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Eternal Lessons From Eleanor Roosevelt

On my regular run through Riverside Park I pass Eleanor Roosevelt. I have come to depend on Eleanor’s comforting and consistent stance leaning thoughtfully on her chin and reflecting pensively on life: predictable, dependable, steady and constant as only a statue can be. But recently I noticed something unusual and different about her. Eleanor was wearing a pink pussy hat on the top of her head. Undoubtedly, she had been enlisted to join with the hundreds of thousands of people who came out to express solidarity yesterday for defending women’s rights. I was struck by how poignant the symbolism was of her wearing this hat because in her own adult life she, too, had rallied for human rights and women’s causes in particular. Throughout her life Eleanor Roosevelt fought hard for what she believed in.

Unfortunately, Eleanor needed to learn to fight to overcome emotional hardship at a very young age. She had an unhappy childhood and both her parents and her brother died when she was very young. Her marriage was not without its own problems and her husband was diagnosed with polio at the age of 39. She taught him, too, to be a fighter and encouraged him to stay in politics and successfully run for President despite his illness and significant impairments. She herself transformed the role of First Lady, devoting herself to the pursuit of human rights as no other President’s wife had done before. Her ability to endure hardship in her life and yet act as an inspiring agent of change is truly remarkable. “She would rather light candles than curse the darkness and her glow had warmed the world,” said Adlai Stevenson on her passing.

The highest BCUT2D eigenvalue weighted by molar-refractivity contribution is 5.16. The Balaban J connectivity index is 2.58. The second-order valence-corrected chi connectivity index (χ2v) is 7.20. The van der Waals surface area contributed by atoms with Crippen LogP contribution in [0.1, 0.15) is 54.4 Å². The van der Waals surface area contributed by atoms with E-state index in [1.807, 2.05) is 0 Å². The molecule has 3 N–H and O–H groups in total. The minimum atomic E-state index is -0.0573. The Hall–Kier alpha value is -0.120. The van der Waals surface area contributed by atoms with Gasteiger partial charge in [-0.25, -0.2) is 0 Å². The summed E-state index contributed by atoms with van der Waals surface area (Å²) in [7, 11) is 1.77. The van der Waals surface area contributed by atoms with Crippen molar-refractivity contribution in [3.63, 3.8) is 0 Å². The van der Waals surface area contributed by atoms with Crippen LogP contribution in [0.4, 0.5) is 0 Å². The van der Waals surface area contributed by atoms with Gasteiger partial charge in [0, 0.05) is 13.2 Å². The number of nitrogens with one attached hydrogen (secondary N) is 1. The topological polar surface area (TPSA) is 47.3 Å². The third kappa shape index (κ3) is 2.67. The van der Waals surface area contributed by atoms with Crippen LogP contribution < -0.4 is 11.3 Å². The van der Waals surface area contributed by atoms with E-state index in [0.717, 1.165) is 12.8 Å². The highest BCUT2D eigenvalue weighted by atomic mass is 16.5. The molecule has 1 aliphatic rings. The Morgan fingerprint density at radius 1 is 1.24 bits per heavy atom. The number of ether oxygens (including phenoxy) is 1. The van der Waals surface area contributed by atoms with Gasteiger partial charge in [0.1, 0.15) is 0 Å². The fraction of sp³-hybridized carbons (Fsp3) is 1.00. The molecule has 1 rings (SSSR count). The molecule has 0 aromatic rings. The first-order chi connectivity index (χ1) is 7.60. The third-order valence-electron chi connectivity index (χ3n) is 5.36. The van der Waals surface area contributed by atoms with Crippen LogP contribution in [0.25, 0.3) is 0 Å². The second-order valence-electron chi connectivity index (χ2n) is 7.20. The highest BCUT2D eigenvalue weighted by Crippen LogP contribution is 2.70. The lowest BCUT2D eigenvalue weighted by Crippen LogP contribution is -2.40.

Where did all this strength come from? How was she not beaten down by the adversity that she faced in her life? In a monthly column which she published she reached out beyond her inner circle by inviting women to grow by sharing their experiences. The column was called: I Want You to Write Me. Addressing her readers, she wrote: “I ask you to share the particular problems which puzzle or sadden you but I also want you to write me about what has brought joy into your life and how you are adjusting yourself to the new conditions in this amazing, changing world.”

Her request itself contained valuable lessons. She encouraged her readers to recognize the importance of joining together, developing a support system and connecting as a community of women. In addition, she invited her readers to use writing as a tool for emotional expression. She also recognized the value of learning to hold both the feelings of joy and pain simultaneously: an important, but, by no means, easy task. Finally, she requested that her readers reflect on what steps they had taken to accept and then to adjust to that which they cannot change in their lives. Undoubtedly these were the very tools that she developed throughout her own life in order to become the inspiring leader that she was.

While the pussy hat has since been removed from your head, your lessons, Eleanor, are eternal and we thank you for your comforting and consistent stance, leaning thoughtfully on your chin and reflecting pensively on life.

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